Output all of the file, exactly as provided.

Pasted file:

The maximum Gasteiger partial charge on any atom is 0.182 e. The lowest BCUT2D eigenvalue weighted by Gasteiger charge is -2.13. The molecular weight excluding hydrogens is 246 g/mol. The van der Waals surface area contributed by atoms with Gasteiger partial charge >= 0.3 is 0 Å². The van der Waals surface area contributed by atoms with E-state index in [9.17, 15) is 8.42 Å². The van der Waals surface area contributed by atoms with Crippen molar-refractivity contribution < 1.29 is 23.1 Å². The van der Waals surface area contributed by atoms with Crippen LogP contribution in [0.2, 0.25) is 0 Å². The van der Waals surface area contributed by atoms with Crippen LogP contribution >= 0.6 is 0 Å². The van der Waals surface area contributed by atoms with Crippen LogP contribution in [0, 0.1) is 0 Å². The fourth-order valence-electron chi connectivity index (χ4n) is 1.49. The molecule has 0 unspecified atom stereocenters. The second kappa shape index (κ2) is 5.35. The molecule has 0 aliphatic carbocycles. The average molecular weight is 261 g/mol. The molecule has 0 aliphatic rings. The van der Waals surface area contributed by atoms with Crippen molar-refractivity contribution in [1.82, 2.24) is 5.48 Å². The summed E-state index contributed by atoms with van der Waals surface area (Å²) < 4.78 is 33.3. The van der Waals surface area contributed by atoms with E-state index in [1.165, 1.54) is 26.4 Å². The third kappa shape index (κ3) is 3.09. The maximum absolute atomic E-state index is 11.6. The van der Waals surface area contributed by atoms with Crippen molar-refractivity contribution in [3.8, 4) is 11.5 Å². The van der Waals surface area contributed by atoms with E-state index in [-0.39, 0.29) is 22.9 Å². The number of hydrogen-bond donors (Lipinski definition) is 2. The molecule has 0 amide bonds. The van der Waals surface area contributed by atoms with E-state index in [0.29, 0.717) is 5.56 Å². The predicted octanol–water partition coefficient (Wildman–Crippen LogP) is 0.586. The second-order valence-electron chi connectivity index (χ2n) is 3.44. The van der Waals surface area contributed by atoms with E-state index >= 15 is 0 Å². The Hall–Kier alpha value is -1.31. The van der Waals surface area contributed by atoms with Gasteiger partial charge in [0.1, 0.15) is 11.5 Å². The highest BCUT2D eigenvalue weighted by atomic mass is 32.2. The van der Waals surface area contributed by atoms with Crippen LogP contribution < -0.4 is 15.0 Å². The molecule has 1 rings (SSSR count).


The maximum Gasteiger partial charge on any atom is 0.182 e. The lowest BCUT2D eigenvalue weighted by Gasteiger charge is -2.13. The molecular weight excluding hydrogens is 246 g/mol. The van der Waals surface area contributed by atoms with Gasteiger partial charge >= 0.3 is 0 Å². The van der Waals surface area contributed by atoms with E-state index in [9.17, 15) is 8.42 Å². The van der Waals surface area contributed by atoms with Crippen molar-refractivity contribution < 1.29 is 23.1 Å². The van der Waals surface area contributed by atoms with Crippen LogP contribution in [0.2, 0.25) is 0 Å². The van der Waals surface area contributed by atoms with Crippen LogP contribution >= 0.6 is 0 Å². The van der Waals surface area contributed by atoms with Crippen LogP contribution in [0, 0.1) is 0 Å². The fourth-order valence-electron chi connectivity index (χ4n) is 1.49. The molecule has 0 unspecified atom stereocenters. The second kappa shape index (κ2) is 5.35. The molecule has 0 aliphatic carbocycles. The average molecular weight is 261 g/mol. The molecule has 0 aliphatic rings. The van der Waals surface area contributed by atoms with Crippen molar-refractivity contribution in [1.82, 2.24) is 5.48 Å². The summed E-state index contributed by atoms with van der Waals surface area (Å²) < 4.78 is 33.3. The van der Waals surface area contributed by atoms with E-state index in [1.165, 1.54) is 26.4 Å². The third kappa shape index (κ3) is 3.09. The maximum absolute atomic E-state index is 11.6. The van der Waals surface area contributed by atoms with Crippen molar-refractivity contribution in [3.8, 4) is 11.5 Å². The van der Waals surface area contributed by atoms with E-state index in [-0.39, 0.29) is 22.9 Å². The number of hydrogen-bond donors (Lipinski definition) is 2. The molecule has 0 amide bonds. The van der Waals surface area contributed by atoms with E-state index in [0.29, 0.717) is 5.56 Å². The predicted octanol–water partition coefficient (Wildman–Crippen LogP) is 0.586. The second-order valence-electron chi connectivity index (χ2n) is 3.44. The van der Waals surface area contributed by atoms with E-state index >= 15 is 0 Å². The Hall–Kier alpha value is -1.31. The van der Waals surface area contributed by atoms with Gasteiger partial charge in [0.1, 0.15) is 11.5 Å². The highest BCUT2D eigenvalue weighted by atomic mass is 32.2. The van der Waals surface area contributed by atoms with Crippen LogP contribution < -0.4 is 15.0 Å². The molecule has 1 rings (SSSR count).